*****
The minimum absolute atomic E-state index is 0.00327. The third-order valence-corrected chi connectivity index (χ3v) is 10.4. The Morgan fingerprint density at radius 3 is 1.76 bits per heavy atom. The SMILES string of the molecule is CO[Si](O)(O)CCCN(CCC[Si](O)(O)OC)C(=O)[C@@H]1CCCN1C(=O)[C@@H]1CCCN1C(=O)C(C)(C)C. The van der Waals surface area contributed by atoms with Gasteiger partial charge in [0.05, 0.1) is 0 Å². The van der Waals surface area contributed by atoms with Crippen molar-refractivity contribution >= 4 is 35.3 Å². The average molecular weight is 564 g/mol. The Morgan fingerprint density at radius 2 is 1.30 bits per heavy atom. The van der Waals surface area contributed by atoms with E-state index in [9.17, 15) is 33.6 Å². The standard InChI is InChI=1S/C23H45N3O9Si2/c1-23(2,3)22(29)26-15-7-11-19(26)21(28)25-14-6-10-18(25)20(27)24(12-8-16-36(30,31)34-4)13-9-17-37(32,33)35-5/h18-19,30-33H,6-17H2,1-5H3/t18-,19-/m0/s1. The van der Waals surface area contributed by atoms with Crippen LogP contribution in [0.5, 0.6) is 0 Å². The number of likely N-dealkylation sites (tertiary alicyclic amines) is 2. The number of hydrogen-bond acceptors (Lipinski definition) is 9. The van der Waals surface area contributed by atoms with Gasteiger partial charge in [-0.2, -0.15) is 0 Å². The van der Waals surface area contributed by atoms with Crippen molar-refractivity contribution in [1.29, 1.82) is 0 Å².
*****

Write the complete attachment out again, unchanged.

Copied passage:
The minimum absolute atomic E-state index is 0.00327. The third-order valence-corrected chi connectivity index (χ3v) is 10.4. The Morgan fingerprint density at radius 3 is 1.76 bits per heavy atom. The SMILES string of the molecule is CO[Si](O)(O)CCCN(CCC[Si](O)(O)OC)C(=O)[C@@H]1CCCN1C(=O)[C@@H]1CCCN1C(=O)C(C)(C)C. The van der Waals surface area contributed by atoms with Gasteiger partial charge in [0.05, 0.1) is 0 Å². The van der Waals surface area contributed by atoms with Crippen molar-refractivity contribution >= 4 is 35.3 Å². The average molecular weight is 564 g/mol. The Morgan fingerprint density at radius 2 is 1.30 bits per heavy atom. The van der Waals surface area contributed by atoms with E-state index in [9.17, 15) is 33.6 Å². The standard InChI is InChI=1S/C23H45N3O9Si2/c1-23(2,3)22(29)26-15-7-11-19(26)21(28)25-14-6-10-18(25)20(27)24(12-8-16-36(30,31)34-4)13-9-17-37(32,33)35-5/h18-19,30-33H,6-17H2,1-5H3/t18-,19-/m0/s1. The van der Waals surface area contributed by atoms with Crippen LogP contribution in [0.5, 0.6) is 0 Å². The number of likely N-dealkylation sites (tertiary alicyclic amines) is 2. The number of hydrogen-bond acceptors (Lipinski definition) is 9. The van der Waals surface area contributed by atoms with Gasteiger partial charge in [-0.2, -0.15) is 0 Å². The van der Waals surface area contributed by atoms with Crippen molar-refractivity contribution in [1.29, 1.82) is 0 Å².